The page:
Silence is a very important part of life
For Renzo Piano, the National Library is the most important building; mostly because, it’s arriving so late in the life of the city. “But this delay may mean that we now have the chance to do the right thing; because libraries today, are completely different from those of 50 years ago. Books still play the leading role, of course – always. But there is also a connection to the rest of the world, through the internet.”
– But we wasted half a century...
– That’s the bad news! The good news is that now we can do the right thing. Changes in libraries have been cataclysmic within the last century. One thing is certain: we are not designing a library for only the specialists to come and study. Libraries are popular places these days, centers of knowledge but also of reception. The intervention on the city is social, functional, and perhaps even architectural. But it is mostly a social and functional intervention. This project is a very important gift to the city. Athens will be different afterwards. It will take off into the future…
– Have you given any thought to the balance of your project in relation to the Parthenon?
– To do what I do requires a little dosage of madness! Or you might be driven to suicide! I’ve certainly given it a lot of thought. Not in terms of competition. That would be ridiculous. The only way for us to exist is to be contemporary. We are children of our time. It’s a privilege and a problem, simultaneously. Architecture tells the tale of your time. What we call vision. You ask me about the relationship with the Parthenon. All I can say is that they were one thing, and we are another. We must carry ourselves with dignity.
He avoided commenting on the New Acropolis Museum. “Let’s stop here, or I’ll need to resort to elegant platitudes.”
– Would you say there is an architectural star system in place, a form of globalization of architecture?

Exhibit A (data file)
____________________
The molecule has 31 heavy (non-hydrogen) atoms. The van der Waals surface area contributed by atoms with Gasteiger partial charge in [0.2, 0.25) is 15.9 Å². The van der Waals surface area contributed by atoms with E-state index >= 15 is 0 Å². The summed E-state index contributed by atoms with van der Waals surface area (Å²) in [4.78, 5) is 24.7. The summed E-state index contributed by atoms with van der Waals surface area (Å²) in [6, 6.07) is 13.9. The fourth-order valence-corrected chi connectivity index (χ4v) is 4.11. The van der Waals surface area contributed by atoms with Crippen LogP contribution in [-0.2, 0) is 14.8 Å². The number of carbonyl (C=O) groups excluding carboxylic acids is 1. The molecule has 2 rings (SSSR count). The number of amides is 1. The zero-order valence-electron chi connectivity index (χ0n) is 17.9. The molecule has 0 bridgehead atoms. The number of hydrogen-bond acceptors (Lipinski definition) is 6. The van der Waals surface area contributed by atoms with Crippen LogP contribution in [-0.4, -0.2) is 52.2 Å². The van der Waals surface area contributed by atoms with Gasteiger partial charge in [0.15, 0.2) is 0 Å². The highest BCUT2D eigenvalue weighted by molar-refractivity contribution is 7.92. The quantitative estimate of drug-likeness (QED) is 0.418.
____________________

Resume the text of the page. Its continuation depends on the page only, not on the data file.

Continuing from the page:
– Globalization is not necessarily a negative concept. It helps with knowledge, education, the sharing of information. If you’re an idiot, you’re an idiot! Either locally or globally! On the other hand, the challenge is rising together with the interest. There is something stereotypical in the way we deal with globalization. When we finish this discussion and I return to my office, I’m completely local. And there is another thing: silence. What I hold dearly, is the fact that silence is a very important part of life. There is no need to talk all the time, to always be in a hurry. You can be quiet and wait.
It is fundamental to turn need into opportunity
We continue our conversation, undisturbed, in the building’s bright atrium. The staff around us have already gone to and returned from their lunch breaks. Our own plates lie almost untouched. “I have great respect for writers. For the effort they make, throughout their lives, to draw and to grab from reality. I was very happy that Mario Vargas Llosa received the Nobel Prize. He’s a very good friend of mine. I’ve watched him for years now, how he works, collecting moments, and a reality, which he then needs to transform. The past of the great Italian art is exactly there, in that contact with reality, the pure power of need. Architecture is based on that power as well, and it draws inspiration from it. It depends on gravity, on earthquakes. And you need to respond to those needs, as an architect. Thank God, that’s not enough. You must also respond to desires and to dreams.”
– To what extent is your final design limited by practical difficulties?
– It is not limited, it adapts to them. There’s a difference. The suggestion of something limited has negative connotations. Reality is an opportunity. If you want, for example, to build something monumental and you view the energy issue as a problem, you will fail. You need to look at energy as a source of inspiration. That’s exactly what we’re doing with the Stavros Niarchos Foundation Cultural Center. We are turning the building into a big park. We are placing the building under the park so that it doesn’t consume energy, and we are installing a huge solar panel on the green roof. The roof is a living thing, not an isolated entity. It “sings” the need for energy; it isn’t burdened by it, nor does it suffer because of this need. Last year, I completed a project in San Francisco, the California Academy of Sciences. The building is not air-conditioned. I think it’s the first building of that size is the US without air-conditioning. We created an undulating roof with plants, local plant species. Poetry merged with reality. It was necessary to consume less energy. But the need created an opportunity, because the roof became part of the landscape. People enjoy spending time there, and birds have gradually begun to arrive. Thus, nature, the quest for an energy solution and pleasure came together; life and beauty, happened at once. We must, therefore, turn need into opportunity. It is fundamental. It is yet another part of “beautiful and good.”